An introduction to some of the Anti-Tank Weapons in the collection of The Ditsong: National Museum of Military History
A new weapon is unleashed
On 15 September 1916 the first tanks made their appearance at Flers-Courcellette in the Somme River area in France. German infantry was terrorised and at a loss as how they were going to stop these slow, lumbering monsters. Onwards across the moonscape of No Man’s Land, came the 49 British Mk I tanks. They were not stopped by thick belts of barbed wire and trenches. Hundreds of Germans were killed by the machine guns of the female tanks and the 6 pounder naval guns of the male tanks. The German’s standard 7.92 x 57 mm Mauser rifle and machine-gun bullets just bounced off the armour of the tank.
Figure 1: A later Mk IV British tank with thicker mostly 12 mm armour, impervious to Mauser reversed bullet technology. (Front view)
Some of the tanks were destroyed by artillery or trench mortar fire, but most ground to a halt due to mechanical failure or got stuck in deep artillery made shell holes. The British had tried but failed, but had warned the Germans of their new secret weapon. It would only be more than a year later in November 1917 at the Battle of Cambrai (northern France), that the British mastered the effective use of tanks en masse in a combined operation.
Figure 2: A later Mk IV British tank with thicker mostly 12 mm armour, impervious to Mauser reversed bullet technology. (Side view)
Stop gap measures
Steel plate shield had been used by snipers up until this time and both the German and British had thought of, and had used high powered hunting guns (elephant guns) to penetrate the steel plate and kill the sniper. The British developed special ammunition for armour piercing. The “Cartridge, Small Arms, Ball, .303-inch Mark VII S, Mk VII P and Mk VIIF” were developed for this purpose. This ammunition was limited specifically for British. The hunting rifles used by both sides were also not in general use.
The Germans introduced the idea of using a reversed Mauser bullet. They pulled the Spitzgeschoß bullet from the cartridge case with a pair of pliers. A few extra grains of smokeless powder were added to the case and the bullet was reinserted into the neck of the case, but point first. The cartridge thus had a blunt boat tailed nose. This cartridge was able to be fired from a standard Mauser rifle. At distances of about 100 m, this modified cartridge was able to penetrate the 6 mm thick portions of the British Mk I tanks. The bullets did not penetrate the tank on 12 mm sections, but caused the inside layer of the armour to splatter the tank’s crew with spall. This was not often deadly but damaged the crew’s face and eyes.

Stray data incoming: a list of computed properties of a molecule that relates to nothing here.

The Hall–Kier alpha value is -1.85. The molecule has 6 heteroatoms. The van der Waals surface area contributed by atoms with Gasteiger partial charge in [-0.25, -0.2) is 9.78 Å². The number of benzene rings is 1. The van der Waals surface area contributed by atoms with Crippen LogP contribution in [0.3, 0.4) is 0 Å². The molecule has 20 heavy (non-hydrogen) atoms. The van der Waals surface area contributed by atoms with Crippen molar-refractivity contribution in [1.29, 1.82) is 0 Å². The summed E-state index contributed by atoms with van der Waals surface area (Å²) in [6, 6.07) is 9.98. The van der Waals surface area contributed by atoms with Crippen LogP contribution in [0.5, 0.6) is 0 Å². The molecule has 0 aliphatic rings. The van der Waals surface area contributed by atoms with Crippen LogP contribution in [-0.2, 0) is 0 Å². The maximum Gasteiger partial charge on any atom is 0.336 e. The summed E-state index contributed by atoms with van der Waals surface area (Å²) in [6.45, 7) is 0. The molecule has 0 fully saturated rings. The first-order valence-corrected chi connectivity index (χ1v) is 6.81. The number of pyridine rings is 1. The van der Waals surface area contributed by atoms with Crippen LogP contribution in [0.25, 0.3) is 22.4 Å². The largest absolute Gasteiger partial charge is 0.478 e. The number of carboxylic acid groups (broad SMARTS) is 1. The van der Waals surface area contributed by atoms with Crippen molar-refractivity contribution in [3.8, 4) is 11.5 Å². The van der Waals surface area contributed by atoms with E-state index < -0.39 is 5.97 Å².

A more professional approach was the introduction of the K bullet. This bullet designated “8×57 mm IS” had a hardened steel core and was effective up to about 100 m.
The most numerous and best known British tank of the First World War was the MK IV. It was first used in June 1917 and was quite successful. The armour was mainly 12 mm thick and stopped the reversed and K bullets. At the end of July 1917, a British major offensive was preceded by a heavy artillery bombardment. This caused large shell holes and damaged the drainage of the battlefield. When the tanks were unleashed, many got bogged down in the mud in deep shell holes, where they were easily destroyed by German artillery.
The first anti-tank artillery
The Germans introduced a new anti-tank projectile for their standard 7,7 cm light field gun. The 7.7 cm Kanone Granate Model 1915 mit Panzerkopf (7.7 cm Field Gun, HE shell Model 1915 with armour-piercing head). A high-explosive shell was adapted but with a steel nose head and, during the battle of Cambrai on 20 November 1917, some German artillery units had these armour-piercing shells available.
This report by a German artillery officer Lieutenant Jakubash of 4 Battery, 213 Field Artillery Regiment shows the ease with which the tanks were destroyed. “Tanks suddenly appeared to our front at Flesquieres, (6 km South West of Cambrai), not knowing what was waiting for them. I ordered sights to be set at 700 metres. With our third shot we knocked out a tank. In short order we followed this with three more. Then with my one remaining gun, we dealt with four more tanks. It was like a shooting gallery”.
Figure 4: British soldiers with a captured 1918 Mauser-T Gewehr
But what about the poor infantry
With the reversed bullet and the K bullet no longer able to pierce the armour of the MK IV British tanks, the Germans then up-scaled the standard Mauser rifle to fire the already developed 13.2 x 92 mm semi –rimmed cartridge which had been developed for the Maxim MG 18 machine gun for use against tanks and aircraft. This cartridge was developed by the Polte Munitions Factory in Magdeburg. The result was a single shot bolt action Mauser 1918 T- Gewehr, with a muzzle velocity of 785m/s. It weighed 41 lbs and had a crew of two. It was issued to standard infantrymen. When fired the Mauser rifle had large recoil. This recoil sometimes dislocated the shooter’s shoulder. At 100 m the penetration was 26 mm of armour and this slowly reduced to 18 mm at 500 m. The crew sometimes fired at the engine, situated behind the driver. This disabled the tank and the crew could be killed at the Mauser crew’s at will. The tank then became a sitting duck for German artillery. Mass production at the anti-tank rifle was undertaken at the Oberndorf am Neckar plant, starting in May 1918. This was the world’s first anti-tank rifle. By the end of the war 15 800 of these had been manufactured. The DITSONG: National Museum of Military History has three examples of this large anti-tank rifle.
Figure 5: The standard 7.92 x 57mm cartridge vs the Mauser T-Gewehr cartridge
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